My first impression as I step onto the plant floor is that it’s a happy place to work in. Three out of the four walls are covered in large panes of translucent glass and given Bengaluru’s salubrious climate, the large doors on both sides are always open bringing in loads of fresh air and sunlight with the former being changed 16 times an hour using a gravity ventilation system.
The plant floor has been divided into multiple sections and the car is moved from point to point during the assembly process. The plant basically assembles the car from pre-fabricated structures, which means that the noise is kept down to a minimum. The loudest thing that I could hear was the pneumatic guns in action when the tiny wheels of the e2o were being fitted onto the body.
All work is done by hand, so there are always people on the floor making a professional but sociable environment to work in and that I believe is something that goes well with all the philosophies that Chetan dreamed off when he created the plant.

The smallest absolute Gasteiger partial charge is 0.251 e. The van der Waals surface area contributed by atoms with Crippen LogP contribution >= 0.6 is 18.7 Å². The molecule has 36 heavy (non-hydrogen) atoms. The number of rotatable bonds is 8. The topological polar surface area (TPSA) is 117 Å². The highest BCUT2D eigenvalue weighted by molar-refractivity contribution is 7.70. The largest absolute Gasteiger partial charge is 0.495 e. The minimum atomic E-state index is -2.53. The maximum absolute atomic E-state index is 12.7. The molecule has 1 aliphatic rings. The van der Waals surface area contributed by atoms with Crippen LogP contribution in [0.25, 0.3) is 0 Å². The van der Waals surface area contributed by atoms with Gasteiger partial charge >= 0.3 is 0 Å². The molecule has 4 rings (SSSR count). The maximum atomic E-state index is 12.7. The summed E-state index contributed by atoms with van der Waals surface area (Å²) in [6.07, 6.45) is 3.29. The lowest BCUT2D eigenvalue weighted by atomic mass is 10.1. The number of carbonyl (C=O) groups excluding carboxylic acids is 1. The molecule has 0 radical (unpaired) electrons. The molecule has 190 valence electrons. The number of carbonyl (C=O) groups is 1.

One of the features that our guide boasted to me about was the fact that Chetan Maini was against the idea of a paint shop on the plant premises. Thus each of panels that make up the e2o are, as the company likes to call it, pre-impregnated. This basically means they arrive already painted from the manufacturer eliminating the need for an environmentally adverse paint shop.
There is no manufacturing of any kind on the plant premises and so the car is assembled from prefabricated pieces and structures. They snake along a 16-stage assembly line where various parts are fitted onto the chassis. The body of this electric serpent stretches from the front entrance to the other side which opens out onto the test ground and backyard.